Erwin Johannes Eugen Rommel (b. 15 November 1891 in Heidenheim an der Brenz, Kingdom of Württemberg; d. 14 October 1944 in Herrlingen by Ulm) was a German officer of the Army of Württemberg, the Imperial German Army, the Reichswehr and the Wehrmacht as well as recipient of the Knight's Cross of the Iron Cross with Oak Leaves, Swords and Diamonds. He was one of the most famous German field marshals of World War II.
He was the commander of the Deutsches Afrika Korps and also became known by the nickname “The Desert Fox” for the skilful military campaigns he waged on behalf of the Wehrmacht in North Africa. He was later in command of the German forces opposing the Allied cross-channel invasion at Normandy. He is thought by many to have been the most skilled commander of desert warfare in World War II.
Rommel's military successes earned the respect not only of his troops and Adolf Hitler, but also that of his enemy Commonwealth troops in the North African Campaign (Afrikafeldzug). Following the defeat of Axis forces in North Africa, and whilst commanding the defence of Occupied France. The Allies considered him so great a threat that two failed assassination attempts were made.
The possible role that Rommel played in the German resistance and the 20 July plot is unclear. Regardless, he was implicated by participants, and took his own life when given the choice.
After the war, possibly related to the attempts to make every aspect of National Socialist Germany negative, Rommel's reputation has been attacked in various ways, with attacks made on his relationship to National Socialism, his military abilities, and his chivalry and his character in general.
Leftist Wikipedia has an entire article dedicated to attacking the supposed "Rommel myth".
- Fähnrich—19 July 1910
- Leutnant—27 January 1912
- Oberleutnant—18 September 1915
- Hauptmann—18 October 1918
- Major—1 April 1932
- Oberstleutnant—1 October 1933
- Oberst—1 October 1937
- Generalmajor—1 August 1939
- Generalleutnant—9 February 1941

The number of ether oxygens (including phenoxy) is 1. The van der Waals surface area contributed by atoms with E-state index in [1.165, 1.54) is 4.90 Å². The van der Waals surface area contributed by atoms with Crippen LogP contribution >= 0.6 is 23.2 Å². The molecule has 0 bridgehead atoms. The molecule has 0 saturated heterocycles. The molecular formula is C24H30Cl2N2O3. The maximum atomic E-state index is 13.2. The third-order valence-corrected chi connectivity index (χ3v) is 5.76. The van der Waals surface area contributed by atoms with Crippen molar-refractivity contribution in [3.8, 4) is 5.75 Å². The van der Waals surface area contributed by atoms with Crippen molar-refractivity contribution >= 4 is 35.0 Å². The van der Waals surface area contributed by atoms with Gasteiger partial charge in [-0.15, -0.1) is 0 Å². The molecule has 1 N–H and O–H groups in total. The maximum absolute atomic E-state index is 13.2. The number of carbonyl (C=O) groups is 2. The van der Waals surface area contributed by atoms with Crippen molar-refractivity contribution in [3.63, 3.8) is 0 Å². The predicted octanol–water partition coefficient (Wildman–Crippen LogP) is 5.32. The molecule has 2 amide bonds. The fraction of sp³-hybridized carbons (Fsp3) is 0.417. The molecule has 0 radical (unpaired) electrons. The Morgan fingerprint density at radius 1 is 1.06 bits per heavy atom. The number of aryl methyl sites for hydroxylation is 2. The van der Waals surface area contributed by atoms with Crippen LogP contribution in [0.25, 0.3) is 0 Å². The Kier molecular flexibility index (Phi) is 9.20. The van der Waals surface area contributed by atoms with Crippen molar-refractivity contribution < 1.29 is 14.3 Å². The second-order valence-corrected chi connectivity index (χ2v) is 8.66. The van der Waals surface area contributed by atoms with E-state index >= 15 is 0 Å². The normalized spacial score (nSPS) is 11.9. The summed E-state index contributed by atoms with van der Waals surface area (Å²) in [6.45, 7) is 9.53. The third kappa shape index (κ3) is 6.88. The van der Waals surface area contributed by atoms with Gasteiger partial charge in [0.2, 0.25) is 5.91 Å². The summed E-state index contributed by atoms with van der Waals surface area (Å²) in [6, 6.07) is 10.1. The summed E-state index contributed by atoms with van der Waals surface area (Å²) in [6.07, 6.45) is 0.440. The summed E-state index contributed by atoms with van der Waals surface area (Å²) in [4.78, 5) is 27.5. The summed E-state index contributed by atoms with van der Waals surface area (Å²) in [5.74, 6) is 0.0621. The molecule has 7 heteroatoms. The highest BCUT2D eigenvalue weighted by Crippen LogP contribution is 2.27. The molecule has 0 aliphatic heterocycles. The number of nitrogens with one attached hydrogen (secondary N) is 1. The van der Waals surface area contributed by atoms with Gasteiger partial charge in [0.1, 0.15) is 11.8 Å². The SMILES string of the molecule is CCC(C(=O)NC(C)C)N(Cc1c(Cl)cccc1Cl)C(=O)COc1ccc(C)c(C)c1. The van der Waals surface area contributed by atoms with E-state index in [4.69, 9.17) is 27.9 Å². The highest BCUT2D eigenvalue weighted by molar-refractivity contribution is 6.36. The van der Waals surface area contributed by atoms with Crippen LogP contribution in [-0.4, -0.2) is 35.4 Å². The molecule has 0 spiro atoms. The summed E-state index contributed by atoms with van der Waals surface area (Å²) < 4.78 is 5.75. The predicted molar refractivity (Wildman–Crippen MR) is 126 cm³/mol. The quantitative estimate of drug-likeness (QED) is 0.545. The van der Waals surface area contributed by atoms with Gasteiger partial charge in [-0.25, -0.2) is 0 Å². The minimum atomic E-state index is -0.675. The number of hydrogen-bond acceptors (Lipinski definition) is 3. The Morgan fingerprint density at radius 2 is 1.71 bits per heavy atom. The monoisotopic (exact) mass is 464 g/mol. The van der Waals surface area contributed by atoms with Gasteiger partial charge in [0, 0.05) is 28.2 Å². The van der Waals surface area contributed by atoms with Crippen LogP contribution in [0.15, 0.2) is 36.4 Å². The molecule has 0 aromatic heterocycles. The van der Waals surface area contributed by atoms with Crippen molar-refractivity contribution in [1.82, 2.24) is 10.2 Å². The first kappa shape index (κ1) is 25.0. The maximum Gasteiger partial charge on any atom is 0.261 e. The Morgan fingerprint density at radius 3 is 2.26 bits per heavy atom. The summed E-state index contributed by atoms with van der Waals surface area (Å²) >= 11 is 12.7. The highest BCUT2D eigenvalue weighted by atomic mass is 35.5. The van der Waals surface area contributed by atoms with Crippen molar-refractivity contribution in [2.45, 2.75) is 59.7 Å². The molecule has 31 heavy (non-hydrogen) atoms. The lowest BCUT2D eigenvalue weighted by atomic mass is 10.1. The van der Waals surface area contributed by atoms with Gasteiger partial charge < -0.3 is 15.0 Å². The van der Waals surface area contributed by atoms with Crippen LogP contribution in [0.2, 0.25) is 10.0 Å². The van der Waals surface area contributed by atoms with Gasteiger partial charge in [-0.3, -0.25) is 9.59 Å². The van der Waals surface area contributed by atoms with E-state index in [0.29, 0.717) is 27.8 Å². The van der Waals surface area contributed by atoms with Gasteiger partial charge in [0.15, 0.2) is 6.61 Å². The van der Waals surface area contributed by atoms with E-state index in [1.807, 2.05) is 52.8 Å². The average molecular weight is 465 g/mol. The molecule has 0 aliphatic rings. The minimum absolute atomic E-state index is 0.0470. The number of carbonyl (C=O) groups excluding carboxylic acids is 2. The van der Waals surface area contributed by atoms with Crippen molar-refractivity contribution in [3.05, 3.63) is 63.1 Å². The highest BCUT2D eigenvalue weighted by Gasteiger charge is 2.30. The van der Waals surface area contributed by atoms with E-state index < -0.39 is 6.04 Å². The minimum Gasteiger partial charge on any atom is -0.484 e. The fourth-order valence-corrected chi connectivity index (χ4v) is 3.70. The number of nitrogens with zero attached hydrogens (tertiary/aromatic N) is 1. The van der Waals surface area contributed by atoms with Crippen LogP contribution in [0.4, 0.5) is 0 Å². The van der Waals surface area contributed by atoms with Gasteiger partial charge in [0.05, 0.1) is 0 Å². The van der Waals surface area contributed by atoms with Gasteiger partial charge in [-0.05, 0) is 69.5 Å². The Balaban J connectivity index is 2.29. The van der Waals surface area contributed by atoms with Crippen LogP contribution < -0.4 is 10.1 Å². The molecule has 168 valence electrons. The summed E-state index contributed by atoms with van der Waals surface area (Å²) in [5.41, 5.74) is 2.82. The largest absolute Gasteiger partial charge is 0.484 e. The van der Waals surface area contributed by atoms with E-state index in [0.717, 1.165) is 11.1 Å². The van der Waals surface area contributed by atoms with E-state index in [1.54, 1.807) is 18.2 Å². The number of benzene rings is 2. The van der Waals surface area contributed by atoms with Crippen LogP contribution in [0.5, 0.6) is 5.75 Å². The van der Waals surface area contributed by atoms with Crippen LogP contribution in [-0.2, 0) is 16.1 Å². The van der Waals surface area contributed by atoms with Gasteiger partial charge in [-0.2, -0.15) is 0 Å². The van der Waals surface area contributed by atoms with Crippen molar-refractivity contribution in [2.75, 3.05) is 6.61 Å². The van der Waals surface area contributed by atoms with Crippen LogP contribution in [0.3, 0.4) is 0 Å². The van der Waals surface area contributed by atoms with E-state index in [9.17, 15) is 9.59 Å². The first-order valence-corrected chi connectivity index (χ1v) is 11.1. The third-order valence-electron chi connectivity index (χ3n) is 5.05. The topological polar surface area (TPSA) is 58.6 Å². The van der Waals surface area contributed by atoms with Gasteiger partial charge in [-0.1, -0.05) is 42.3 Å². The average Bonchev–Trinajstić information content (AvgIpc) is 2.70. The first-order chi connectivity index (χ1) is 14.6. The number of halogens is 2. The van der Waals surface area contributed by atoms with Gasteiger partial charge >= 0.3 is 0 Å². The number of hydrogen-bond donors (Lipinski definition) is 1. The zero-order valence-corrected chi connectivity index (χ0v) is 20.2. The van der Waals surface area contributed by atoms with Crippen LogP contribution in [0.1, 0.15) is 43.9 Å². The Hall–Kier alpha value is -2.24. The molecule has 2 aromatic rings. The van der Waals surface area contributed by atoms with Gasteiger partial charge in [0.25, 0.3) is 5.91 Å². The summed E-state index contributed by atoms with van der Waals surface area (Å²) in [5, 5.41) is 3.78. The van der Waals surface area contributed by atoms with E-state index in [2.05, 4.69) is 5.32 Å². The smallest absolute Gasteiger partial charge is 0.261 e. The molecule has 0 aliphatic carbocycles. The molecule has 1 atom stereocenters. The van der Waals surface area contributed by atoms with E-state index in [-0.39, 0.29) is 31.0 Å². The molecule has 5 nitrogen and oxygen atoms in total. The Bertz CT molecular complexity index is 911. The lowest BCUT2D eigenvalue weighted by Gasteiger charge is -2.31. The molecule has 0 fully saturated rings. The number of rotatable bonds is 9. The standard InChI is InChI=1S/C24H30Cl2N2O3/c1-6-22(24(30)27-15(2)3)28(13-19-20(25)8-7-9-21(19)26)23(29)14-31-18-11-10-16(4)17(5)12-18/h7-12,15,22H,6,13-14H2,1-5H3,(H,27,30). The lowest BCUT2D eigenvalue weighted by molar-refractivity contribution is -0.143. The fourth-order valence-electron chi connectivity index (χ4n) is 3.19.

- General der Panzertruppe—1 July 1941
- Generaloberst—24 January 1942
- Generalfeldmarschall—21 June 1942
Awards and decorations (excerpt)
- Württembergische Goldene Verdienstmedaille on 25 February 1915
- Military Merit Order (Bavaria) Fourth Class with Swords
- Military Merit Order (Bavaria) Second Class
- Württembergischer Friedrich Order with Swords First Class
- Military Merit Order (Württemberg) on 8 April 1915
- Military Merit Cross (Austria-Hungary) III. Klasse with war decoration
- Iron Cross (1914)
- Pour le Mérite on 10 December 1917
- Wound Badge (1918) in Silver in 1918
- Honour Cross of the World War 1914/1918 in 1934
- Sudetenland Medal (Medaille zur Erinnerung an den 1. Oktober 1938)
- Memel Medal (Medaille zur Erinnerung an die Heimkehr des Memellandes)
- Wehrmacht Long Service Award, 4th to 1st Class
- Clasp to the Iron Cross (1939)
- Wound Badge in Gold on 7 August 1944
- Panzer Badge (Panzerkampfabzeichen des Heeres) in Silver
- Italian Medaglia d'Argento al Valor Militare (Silver Medal for Military Valour) on 22 April 1941
- Knight of the Colonial Order of the Star of Italy on 28 April 1942
- Grand Officer of the Italian Military Order of Savoy Mid-1942
- Romanian Order of Michael the Brave 3rd and 2nd Class on 12 July 1944
- Mentioned twice on the Wehrmachtbericht (26 June 1942 and 10 September 1943)
- Knight's Cross of the Iron Cross with Oak Leaves, Swords, and Diamonds
- Knight's Cross on 27 May 1940 as Generalmajor and commander of the 7. Panzer-Division
- 10th Oak Leaves on 20 March 1941 as Generalleutnant and commander of the 7. Panzer-Division
- 6th Swords on 20 January 1942 as General der Panzertruppe and commander of the Panzergruppe Afrika
- 6th Diamonds on 11 March 1943 as Generalfeldmarschall and commander in chief of the Heeresgruppe Afrika
- Field Marshal Erwin Rommel: Genius, Hero, Martyr … and Traitor?
- The Trail of the Desert Fox: Rommel Revised
- Franz Thomas: Die Eichenlaubträger 1939–1945, Band 1: A–K (in German), Biblio-Verlag, Osnabrück 1998, ISBN 978-3-7648-2299-6
- Thomas 1998, p. 226.